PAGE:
The U.S. Postal Service procurement officials say supply chain diversity not only brings small, minority-owned and women-owned companies into the business of government, but keeps the agency flexible enough to meet new challenges.
In FY 2015, the Postal Service awarded more than $4.5 billion in contract commitments with small business — with $527 million going to minority businesses, and $766 million to woman-owned businesses.
Rupert Warner, program manager of supplier diversity at USPS, said the agency’s supplier diversity outreach allows the Postal Service to harness the best of public and private services.
“The Postal Service has its own set of supplying principles and practices. It is different than the federal government, which follows the FAR [Federal Acquisition Regulation]. So with our supplying principles, it’s the best of both worlds. We go for best value versus cheapest cost … and in many cases, we’re looking for innovation, we’re looking for the long-term, we’re looking for the return on investment,” Warner told Federal News Radio.
Contracting with smaller companies has enabled USPS to overcome hurdles into its transportation and IT portfolios. The Postal Service, for example, employs a small business to deliver mail to the bottom of the Grand Canyon via mule, and hires small planes to deliver to remote parts of Alaska.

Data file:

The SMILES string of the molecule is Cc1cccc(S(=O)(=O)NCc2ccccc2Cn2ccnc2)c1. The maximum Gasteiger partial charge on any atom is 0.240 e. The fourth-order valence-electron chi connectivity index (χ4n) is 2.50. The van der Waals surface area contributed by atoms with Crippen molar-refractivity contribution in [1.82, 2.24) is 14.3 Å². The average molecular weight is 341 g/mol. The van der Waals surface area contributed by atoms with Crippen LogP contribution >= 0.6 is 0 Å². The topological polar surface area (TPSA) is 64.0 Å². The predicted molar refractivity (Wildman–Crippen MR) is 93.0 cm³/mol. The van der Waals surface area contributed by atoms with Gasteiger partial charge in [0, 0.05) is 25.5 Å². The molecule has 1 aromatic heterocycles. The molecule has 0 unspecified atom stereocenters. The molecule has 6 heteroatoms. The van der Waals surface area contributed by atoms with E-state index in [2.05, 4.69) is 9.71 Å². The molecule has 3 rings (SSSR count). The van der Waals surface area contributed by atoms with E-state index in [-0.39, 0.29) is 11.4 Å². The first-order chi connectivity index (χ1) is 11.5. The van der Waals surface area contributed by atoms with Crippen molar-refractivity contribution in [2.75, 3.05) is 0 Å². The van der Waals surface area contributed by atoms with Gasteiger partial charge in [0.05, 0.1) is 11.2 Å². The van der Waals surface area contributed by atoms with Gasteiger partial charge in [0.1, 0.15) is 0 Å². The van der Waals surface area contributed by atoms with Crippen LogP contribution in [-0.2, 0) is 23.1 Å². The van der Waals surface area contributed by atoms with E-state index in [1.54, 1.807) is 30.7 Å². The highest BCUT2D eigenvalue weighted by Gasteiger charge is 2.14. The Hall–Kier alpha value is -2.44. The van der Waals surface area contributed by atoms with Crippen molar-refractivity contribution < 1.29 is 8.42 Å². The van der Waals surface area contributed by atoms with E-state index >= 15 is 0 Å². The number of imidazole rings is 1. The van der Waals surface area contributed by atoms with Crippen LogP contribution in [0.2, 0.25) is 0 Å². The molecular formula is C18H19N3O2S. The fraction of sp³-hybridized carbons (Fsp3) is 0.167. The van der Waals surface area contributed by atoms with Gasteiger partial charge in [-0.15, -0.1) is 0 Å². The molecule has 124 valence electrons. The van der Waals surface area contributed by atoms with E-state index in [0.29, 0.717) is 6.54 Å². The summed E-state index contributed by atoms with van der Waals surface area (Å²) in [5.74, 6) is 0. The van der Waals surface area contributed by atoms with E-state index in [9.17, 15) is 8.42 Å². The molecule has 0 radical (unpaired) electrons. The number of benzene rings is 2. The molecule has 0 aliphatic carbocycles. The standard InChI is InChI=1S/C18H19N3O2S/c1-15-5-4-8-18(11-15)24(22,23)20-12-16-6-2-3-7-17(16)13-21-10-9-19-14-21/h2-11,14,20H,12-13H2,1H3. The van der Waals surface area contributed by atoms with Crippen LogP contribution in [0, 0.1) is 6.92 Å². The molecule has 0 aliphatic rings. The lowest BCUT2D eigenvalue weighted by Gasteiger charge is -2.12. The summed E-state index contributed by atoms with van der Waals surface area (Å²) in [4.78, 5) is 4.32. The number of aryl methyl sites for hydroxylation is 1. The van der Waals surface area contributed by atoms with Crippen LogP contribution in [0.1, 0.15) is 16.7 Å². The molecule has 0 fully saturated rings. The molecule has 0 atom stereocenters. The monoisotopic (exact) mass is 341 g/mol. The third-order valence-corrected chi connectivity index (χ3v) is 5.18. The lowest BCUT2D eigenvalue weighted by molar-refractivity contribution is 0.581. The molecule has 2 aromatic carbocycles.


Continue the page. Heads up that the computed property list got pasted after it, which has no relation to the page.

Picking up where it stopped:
“We use those small and agile businesses to ensure that everyone is receiving mail or provided with postal services,” Warner said. “In a lot of cases, we can find a company that’s small and agile that can provide us some innovations in our technology.”
The Postal Service has nearly 500,000 career employees nationwide and a fleet of more than 190,000 vehicles, according to the USPS inspector general, but Warner said it contracts to small businesses the most in its transportation sector to reach communities that could other fall through the cracks when it comes to customer service.
“In order to adapt to the changing market, in many areas we are asking those small, minority and women-owned businesses, if they have any kind of a storefront location, maybe they could consider having some of our products — limited products or services — within those businesses. And in that way, we are making sure that we are in everyone’s community,” he said.
In order to get the word out to labor organizations, USPS has partnered with organizations like the National Minority Supplier Development Council, and the U.S. Hispanic and Pan Asian chambers of commerce.
“What we do is we tell them about the procurement process, how to go about navigating the postal marketplace. Many times we will talk about things that are emerging — emerging technologies or the direction of the Postal Service, so that these small businesses can prepare themselves to go after the procurement,” Warner said.
The purpose of this outreach, he said, is to ensure that membership has knowledge about the postal marketplace. In this capacity, USPS conducts workshops and holds one-on-one business meetings to discuss how to do business with government.
“Supplier diversity in an integral part of doing business with the Postal Service. Because we are so pervasive in everyone’s community, we really try have a reciprocal relationship with all suppliers in every community. So as we move forward in all of our procurement, there’s always a supplier diversity or multicultural element to go about purchasing things that we use,” Warner said.